"It is the treatment of the subject that matters, not the subject itself." Morgan Fisher
There are some highly peculiar omissions in my life. To take just a couple of examples, I have never changed a tire and I have never played a video game. I have never seen a Britney Spears video, a fact that provoked two exasperated interlocutors to plead that I watch them, in one instance for erotic stimulation as Ms. Spears is obviously extraordinarily appealing, in the other instance for the sake of what was deemed a bare minimum of cultural literacy. As if I were being irresponsible in not watching Britney Spears! As if my illiteracy were itself a flagrant violence to and lack of respect for her millions of fans, as people.
But whatever any of us does or doesn't do, the most important matter is the mode. None of us can ever escape it. It is no small matter that Ira Gershwin wrote "the way you wear your hat, the way you sip your tea" and later, "the way you sing off key." No mention is made of the fact that a trilby or fedora is being worn, nor what the song is, nor if the tea is orange pekoe or Darjeling. The focus is on why rather than what. That is, I imagine the real subject is the rakish tilt of a fedora, or the posture with which one raises the tea cup to one's lips.
Normally one venerable and good way to speak of this is to speak of style. But that word style runs into problems, none of which are the word's fault, but rather the fault of historical fate. Style gets pitted against substance and content. Though I would be the first to admit style as the supreme measure of all matters in life and art, style still gets pegged as that which is superficial, added on top, decorative, and so on.
Which brings me to the word and its referent, mode. I shall take mode to be something a little more general than style. Modes often refer to larger historical trends. Mode might indicate a kind of mood. In music, modes are ways of expression certain emotions through tonal colorations, not just in major and minor, but scales that might appear in between, as in, well, certain modes. In Miles Davis' "Kind of Blue" album, Miles Davis and pianist Bill Evans wanted to make music fully constituted out of modes as specific scales.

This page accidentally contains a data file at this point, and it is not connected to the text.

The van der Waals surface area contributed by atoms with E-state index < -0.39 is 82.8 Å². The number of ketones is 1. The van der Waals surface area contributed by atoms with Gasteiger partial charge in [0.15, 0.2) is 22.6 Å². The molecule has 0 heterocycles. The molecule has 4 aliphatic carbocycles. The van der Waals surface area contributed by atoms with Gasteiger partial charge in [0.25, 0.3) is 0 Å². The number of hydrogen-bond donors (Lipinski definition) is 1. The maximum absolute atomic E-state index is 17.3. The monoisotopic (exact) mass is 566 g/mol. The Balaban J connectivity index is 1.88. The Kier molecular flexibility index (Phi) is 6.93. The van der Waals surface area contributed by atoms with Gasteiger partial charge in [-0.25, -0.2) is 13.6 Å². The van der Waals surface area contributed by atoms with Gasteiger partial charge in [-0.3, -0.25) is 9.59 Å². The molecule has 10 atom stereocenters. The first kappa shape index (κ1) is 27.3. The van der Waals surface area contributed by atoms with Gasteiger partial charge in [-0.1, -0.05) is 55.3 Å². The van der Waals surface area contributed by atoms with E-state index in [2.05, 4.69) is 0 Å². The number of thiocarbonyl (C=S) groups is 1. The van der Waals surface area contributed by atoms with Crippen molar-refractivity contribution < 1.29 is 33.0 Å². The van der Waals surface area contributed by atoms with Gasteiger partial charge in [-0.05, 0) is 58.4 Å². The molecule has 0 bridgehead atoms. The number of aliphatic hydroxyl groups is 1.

The overwhelming popularity of certain modes, in life or art, has shockingly little to do with the objective merit of the mode in question. If the mode of raiment at this particular time involves the use of raggedy yet seemingly indestructible sportswear and forms of denim at all times and at all functions, that fact about the world is no guide to whether we all should be going around like that. It is ironic that at a time when individual choice is at a premium, never before have there been so few individuals.
There is little difference between the mode of a human life and the mode of an art work. With the internet, for the first time since the invention of the printing press, a technological change has overwhelmed and overturned all previous modes of life.
Yet in such a time of tumult there remain those who are stubborn in their quest for some modicum of truth. That is, while there are the largest, most generalizable modes, having to do with vocabulary and speech and dress, there are still modes most unrepeatable and irreplaceable.
If we realized that we are always in a particular mode, rather than thinking our lives some transparent expression, more or less, of reality, we might have more freedom within our modes. Two false narratives face us when dealing with modes. One is a theory of progressivism (or historicism) the other is the converse of this - a theory of decline. Both presume a kind of natural and holistic transparency. They both believe there is a single world such that all any one part of that world inevitably follow if other parts are present. This is to concede a kind of defeat. To take the worst decision of the past century - the decision to have the automobile be at the center of our lives - there was nothing inevitable about building the disastrous interstate highway system and the contemporary suburbs and all of that. We could have decided to limit the use of cars, or not have them a matter of individual consumption. But once we are caught in a mode we cannot see it as one choice among others. We feel we are in the real world, and can be quite arrogant about being real.